“We cannot simply advertise openly on public platforms. That is why we created our own media outlet at Kalashnikov Concern a little over six months ago. We provide information about the company, and have a project called ‘Biathlon from the Inside’. People have shown a great deal of interest in us, both from the sporting profession, and from senior management figures.” – Ivan Cherezov, Head of Sport Projects, Kalashnikov Concern.

The Russian regions have been included in efforts to build and promote brands

“We have consciously attempted to incorporate the image of the book as a symbol of culture, and the letter N, which stands for Novgorod and acts as a kind of connecting symbol. It is an old-style Russian decorative script, which operates as a symbol of education and art. They are heraldic symbols. And we have strived to unite all of these in our Novgorod Rus export brand. This brand should form part of the Made in Russia brand. <...> Our companies have become actively involved in this pilot stage, and currently over 30 companies are part of the Made in Russia brand.” – Andrey Nikitin, Governor of Novgorod Region.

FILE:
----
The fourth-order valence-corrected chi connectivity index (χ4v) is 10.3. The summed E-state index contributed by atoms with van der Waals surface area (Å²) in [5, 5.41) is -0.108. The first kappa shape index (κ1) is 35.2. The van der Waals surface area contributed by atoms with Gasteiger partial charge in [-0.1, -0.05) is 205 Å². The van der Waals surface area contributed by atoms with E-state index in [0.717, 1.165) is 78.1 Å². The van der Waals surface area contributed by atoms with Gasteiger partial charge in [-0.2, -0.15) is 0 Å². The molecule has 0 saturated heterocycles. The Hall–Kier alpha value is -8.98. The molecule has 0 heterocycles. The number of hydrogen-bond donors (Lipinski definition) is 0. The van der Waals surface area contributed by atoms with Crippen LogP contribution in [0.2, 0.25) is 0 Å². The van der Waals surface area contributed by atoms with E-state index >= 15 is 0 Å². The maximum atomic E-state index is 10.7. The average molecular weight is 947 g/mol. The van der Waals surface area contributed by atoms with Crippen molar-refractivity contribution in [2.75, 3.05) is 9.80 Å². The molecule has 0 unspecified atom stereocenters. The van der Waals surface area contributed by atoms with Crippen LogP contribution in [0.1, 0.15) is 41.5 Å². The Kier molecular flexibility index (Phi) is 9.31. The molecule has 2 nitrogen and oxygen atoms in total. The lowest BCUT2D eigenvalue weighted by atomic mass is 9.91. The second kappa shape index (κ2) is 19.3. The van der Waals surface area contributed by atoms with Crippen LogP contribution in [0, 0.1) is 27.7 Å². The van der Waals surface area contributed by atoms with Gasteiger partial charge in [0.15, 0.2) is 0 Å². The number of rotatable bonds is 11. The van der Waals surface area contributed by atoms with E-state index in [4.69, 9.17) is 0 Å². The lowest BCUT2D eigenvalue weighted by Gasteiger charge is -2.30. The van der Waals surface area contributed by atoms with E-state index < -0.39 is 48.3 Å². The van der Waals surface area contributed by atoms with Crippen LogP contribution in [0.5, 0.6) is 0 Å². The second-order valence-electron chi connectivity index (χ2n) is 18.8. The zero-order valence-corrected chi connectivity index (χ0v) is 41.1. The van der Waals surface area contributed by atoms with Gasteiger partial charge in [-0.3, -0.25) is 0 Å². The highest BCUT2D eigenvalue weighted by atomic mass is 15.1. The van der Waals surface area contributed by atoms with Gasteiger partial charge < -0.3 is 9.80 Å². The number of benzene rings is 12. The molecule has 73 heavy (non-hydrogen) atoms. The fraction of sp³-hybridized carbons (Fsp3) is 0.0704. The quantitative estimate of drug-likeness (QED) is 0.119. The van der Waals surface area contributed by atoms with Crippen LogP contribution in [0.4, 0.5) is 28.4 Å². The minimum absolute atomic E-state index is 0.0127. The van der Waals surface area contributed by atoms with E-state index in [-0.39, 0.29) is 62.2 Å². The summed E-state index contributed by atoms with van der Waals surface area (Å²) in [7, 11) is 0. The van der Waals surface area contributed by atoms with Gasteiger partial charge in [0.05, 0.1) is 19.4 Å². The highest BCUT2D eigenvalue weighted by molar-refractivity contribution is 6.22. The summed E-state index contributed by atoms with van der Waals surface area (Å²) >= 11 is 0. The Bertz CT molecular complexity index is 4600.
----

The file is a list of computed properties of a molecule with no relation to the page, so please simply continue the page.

“We have three umbrella brands in the Udmurt Republic. They have been transformed into fully fledged development strategies. The first of these is Made in Udmurtia. It is an open platform for the entrepreneurial community. There are a number of major benefits for entrepreneurs in the region, covering everything from trademark registration to promotion. Tourism is one of the region’s biggest industries. In addition to a strategy, we have the brands Invest in Udmurtia and Recharge in Udmurtia, the latter focusing on tourism and sport.” – Alexander Brechalov, Head of the Udmurt Republic.


The absence of a unified approach to brand promotion